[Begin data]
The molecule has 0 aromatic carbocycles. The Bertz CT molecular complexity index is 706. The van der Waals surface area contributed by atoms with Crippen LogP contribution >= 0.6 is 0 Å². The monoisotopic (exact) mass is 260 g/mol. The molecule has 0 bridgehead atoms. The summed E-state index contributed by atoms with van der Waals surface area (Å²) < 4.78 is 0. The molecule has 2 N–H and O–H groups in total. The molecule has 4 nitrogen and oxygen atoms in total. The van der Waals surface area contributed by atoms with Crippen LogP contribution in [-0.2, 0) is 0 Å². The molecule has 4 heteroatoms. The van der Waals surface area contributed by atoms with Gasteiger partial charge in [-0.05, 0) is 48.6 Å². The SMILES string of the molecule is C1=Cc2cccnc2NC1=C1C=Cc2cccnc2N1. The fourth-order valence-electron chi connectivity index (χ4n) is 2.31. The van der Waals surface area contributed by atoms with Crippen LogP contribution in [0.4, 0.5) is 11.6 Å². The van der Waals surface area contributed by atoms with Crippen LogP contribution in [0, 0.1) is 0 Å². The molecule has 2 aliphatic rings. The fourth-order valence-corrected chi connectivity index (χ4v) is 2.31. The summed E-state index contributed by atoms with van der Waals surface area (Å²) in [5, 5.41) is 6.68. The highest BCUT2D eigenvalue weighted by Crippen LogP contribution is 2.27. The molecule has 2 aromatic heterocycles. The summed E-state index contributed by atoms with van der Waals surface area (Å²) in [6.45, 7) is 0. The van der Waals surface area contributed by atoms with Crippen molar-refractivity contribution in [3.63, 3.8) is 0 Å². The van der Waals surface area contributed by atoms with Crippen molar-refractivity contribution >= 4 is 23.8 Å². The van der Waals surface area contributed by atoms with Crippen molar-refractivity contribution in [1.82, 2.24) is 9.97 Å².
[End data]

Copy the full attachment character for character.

The molecule has 0 aromatic carbocycles. The Bertz CT molecular complexity index is 706. The van der Waals surface area contributed by atoms with Crippen LogP contribution >= 0.6 is 0 Å². The monoisotopic (exact) mass is 260 g/mol. The molecule has 0 bridgehead atoms. The summed E-state index contributed by atoms with van der Waals surface area (Å²) < 4.78 is 0. The molecule has 2 N–H and O–H groups in total. The molecule has 4 nitrogen and oxygen atoms in total. The van der Waals surface area contributed by atoms with Crippen LogP contribution in [-0.2, 0) is 0 Å². The molecule has 4 heteroatoms. The van der Waals surface area contributed by atoms with Gasteiger partial charge in [-0.05, 0) is 48.6 Å². The SMILES string of the molecule is C1=Cc2cccnc2NC1=C1C=Cc2cccnc2N1. The fourth-order valence-electron chi connectivity index (χ4n) is 2.31. The van der Waals surface area contributed by atoms with Crippen LogP contribution in [0.4, 0.5) is 11.6 Å². The van der Waals surface area contributed by atoms with Crippen LogP contribution in [0, 0.1) is 0 Å². The molecule has 2 aliphatic rings. The fourth-order valence-corrected chi connectivity index (χ4v) is 2.31. The summed E-state index contributed by atoms with van der Waals surface area (Å²) in [5, 5.41) is 6.68. The highest BCUT2D eigenvalue weighted by Crippen LogP contribution is 2.27. The molecule has 2 aromatic heterocycles. The summed E-state index contributed by atoms with van der Waals surface area (Å²) in [6.45, 7) is 0. The van der Waals surface area contributed by atoms with Crippen molar-refractivity contribution in [3.63, 3.8) is 0 Å². The van der Waals surface area contributed by atoms with Crippen molar-refractivity contribution >= 4 is 23.8 Å². The van der Waals surface area contributed by atoms with Crippen molar-refractivity contribution in [1.82, 2.24) is 9.97 Å².